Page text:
• ...Islam is regional, with little or no sway in the United States, Canada, Central and South America or Australia. Christianity is a force on every continent and in every region of the world, with the sole exception of the heartland of Islam, the Middle East.
  • Europe today has 560 million Christians and America has 260 million, yet many of these Christians are in name only. In comparison, there are 480 million Christians in South America, 313 million in Asia and 360 million in Africa. The vast majority of these are practicing Christians. There are more church-going Presbyterians in Ghana than Scotland.
  • A century ago, less than 10 percent of Africa was Christian. Today, it's nearly 50 percent. That's an increase from 10 million in 1900 to more than 350 million today. Uganda alone has has nearly 20 million Christians and is projected to have 50 million by the middle of the century. Some African congregations have grown so big that their churches are running out of space. While Western preachers routinely implore people to come every Sunday to fill the pews, some African preachers ask their members to limit their attendence to every second or third Sunday to give others a chance to hear the message.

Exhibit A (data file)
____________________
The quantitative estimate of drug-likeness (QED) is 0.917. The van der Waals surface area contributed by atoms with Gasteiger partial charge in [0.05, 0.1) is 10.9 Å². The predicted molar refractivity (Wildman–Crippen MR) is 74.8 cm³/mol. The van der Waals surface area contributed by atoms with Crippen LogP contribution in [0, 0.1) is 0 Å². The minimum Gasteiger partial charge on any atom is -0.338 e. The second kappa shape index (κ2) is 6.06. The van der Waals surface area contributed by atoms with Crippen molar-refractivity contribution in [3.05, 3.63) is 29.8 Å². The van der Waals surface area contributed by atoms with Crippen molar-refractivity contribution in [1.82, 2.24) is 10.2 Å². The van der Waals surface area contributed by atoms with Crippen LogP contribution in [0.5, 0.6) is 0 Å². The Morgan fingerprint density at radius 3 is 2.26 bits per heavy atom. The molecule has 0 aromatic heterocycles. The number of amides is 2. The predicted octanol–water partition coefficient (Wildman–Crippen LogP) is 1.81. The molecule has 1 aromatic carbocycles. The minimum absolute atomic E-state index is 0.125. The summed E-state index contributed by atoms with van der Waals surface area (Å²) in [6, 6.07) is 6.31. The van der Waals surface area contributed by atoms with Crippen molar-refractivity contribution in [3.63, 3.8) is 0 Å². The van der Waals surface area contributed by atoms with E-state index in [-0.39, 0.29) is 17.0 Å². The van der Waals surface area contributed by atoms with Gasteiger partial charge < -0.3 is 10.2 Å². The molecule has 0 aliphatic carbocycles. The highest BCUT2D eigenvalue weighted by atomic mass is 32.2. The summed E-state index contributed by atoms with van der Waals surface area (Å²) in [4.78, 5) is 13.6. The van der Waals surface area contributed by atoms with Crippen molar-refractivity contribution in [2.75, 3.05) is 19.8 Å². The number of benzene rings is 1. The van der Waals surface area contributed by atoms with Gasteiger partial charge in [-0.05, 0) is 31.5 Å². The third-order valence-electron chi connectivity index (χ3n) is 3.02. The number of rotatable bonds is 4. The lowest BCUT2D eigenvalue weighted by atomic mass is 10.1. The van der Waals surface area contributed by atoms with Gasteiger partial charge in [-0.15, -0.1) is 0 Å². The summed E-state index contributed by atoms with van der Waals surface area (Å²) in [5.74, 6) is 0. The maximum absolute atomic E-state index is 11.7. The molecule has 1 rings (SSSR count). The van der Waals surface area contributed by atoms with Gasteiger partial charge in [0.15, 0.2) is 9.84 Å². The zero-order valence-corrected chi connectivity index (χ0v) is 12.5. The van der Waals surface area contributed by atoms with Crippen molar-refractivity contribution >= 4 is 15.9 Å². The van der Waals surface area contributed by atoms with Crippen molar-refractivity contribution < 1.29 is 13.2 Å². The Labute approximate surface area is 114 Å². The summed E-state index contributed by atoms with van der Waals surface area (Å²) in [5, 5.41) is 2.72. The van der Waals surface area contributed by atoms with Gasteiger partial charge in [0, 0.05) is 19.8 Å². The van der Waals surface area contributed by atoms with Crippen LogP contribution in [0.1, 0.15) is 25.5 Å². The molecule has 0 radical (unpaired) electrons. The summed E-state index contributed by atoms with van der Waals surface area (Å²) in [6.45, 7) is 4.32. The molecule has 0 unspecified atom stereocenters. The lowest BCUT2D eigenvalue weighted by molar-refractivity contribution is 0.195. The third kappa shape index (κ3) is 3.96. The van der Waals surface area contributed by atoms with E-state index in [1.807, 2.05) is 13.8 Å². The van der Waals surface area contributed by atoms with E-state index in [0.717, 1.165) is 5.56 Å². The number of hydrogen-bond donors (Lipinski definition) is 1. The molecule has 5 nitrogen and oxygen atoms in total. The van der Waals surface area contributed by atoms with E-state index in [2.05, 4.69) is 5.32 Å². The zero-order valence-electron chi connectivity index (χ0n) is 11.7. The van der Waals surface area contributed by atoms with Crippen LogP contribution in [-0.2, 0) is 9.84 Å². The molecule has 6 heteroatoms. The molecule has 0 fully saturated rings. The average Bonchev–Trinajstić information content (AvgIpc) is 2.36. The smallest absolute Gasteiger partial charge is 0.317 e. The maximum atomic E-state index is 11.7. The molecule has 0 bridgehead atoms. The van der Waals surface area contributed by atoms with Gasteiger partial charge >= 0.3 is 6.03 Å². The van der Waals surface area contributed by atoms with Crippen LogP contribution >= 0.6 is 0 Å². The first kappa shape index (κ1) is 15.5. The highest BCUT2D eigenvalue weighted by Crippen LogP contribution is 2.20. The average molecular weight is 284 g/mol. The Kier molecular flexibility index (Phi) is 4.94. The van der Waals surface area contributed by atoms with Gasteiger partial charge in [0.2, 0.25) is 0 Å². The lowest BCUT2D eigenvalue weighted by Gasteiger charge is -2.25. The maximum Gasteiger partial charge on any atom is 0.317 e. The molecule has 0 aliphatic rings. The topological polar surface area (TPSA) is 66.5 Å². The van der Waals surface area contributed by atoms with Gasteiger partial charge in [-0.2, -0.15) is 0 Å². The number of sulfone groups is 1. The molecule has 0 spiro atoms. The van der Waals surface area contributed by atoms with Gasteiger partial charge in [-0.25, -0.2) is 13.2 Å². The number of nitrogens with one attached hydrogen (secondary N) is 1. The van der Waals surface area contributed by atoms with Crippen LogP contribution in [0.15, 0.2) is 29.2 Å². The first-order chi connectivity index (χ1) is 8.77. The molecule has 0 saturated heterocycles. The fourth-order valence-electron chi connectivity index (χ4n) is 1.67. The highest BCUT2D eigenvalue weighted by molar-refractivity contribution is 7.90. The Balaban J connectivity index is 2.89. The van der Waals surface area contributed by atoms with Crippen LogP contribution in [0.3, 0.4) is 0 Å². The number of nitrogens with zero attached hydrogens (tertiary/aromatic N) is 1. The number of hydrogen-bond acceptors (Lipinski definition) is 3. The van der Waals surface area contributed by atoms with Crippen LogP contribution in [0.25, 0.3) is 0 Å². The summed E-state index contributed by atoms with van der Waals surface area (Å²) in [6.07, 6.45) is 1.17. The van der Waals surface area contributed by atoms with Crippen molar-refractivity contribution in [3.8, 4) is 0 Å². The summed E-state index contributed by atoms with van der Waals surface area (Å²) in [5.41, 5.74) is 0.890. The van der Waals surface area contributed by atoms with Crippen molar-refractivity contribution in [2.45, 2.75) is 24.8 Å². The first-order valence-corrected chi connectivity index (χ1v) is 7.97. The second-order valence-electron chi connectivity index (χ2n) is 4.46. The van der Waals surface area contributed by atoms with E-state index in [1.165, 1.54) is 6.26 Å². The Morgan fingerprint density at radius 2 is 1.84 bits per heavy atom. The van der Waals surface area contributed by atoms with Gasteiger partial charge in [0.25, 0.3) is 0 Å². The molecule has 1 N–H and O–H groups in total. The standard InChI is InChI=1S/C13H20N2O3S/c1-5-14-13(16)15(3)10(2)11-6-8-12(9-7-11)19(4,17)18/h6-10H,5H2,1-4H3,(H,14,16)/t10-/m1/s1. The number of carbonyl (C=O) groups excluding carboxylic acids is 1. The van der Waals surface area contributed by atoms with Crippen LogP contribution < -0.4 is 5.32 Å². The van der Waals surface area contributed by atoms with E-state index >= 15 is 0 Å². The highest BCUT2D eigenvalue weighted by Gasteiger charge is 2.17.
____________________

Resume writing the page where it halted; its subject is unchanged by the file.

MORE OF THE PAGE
• Central and South America are witnessing the explosive growth of Pentecostalism.....In Brazil for example, there are now 50 million evangelical Protestants whereas only a few decades ago there werent enough to count. The movement of Catholics into Protestant Evangelicalism should not be considered purely lateral, however, as the conversion of lackadaisical nominal Catholics to an active energized evangelicalism can perhaps be considered a net gain for Christianity...... And the Catholic numbers reamin huge: Brazil had 50 million Catholics in 1950 but now it has 120 million.
  • Despite the limitations imposed by the Chinese government, it is estimated that there are now 100 million Christians in China who worship in underground evangelical and Catholic churches.
  • In Korea, where Christians already outnumber Buddhists, there are numerous mega-churches with more than 10,000 members each. The YoidoFul Gospel Church reports 750,000 members.
  • The Catholic Church in the Philippines reports 60 million members and is projected to have 120 million by mid-century.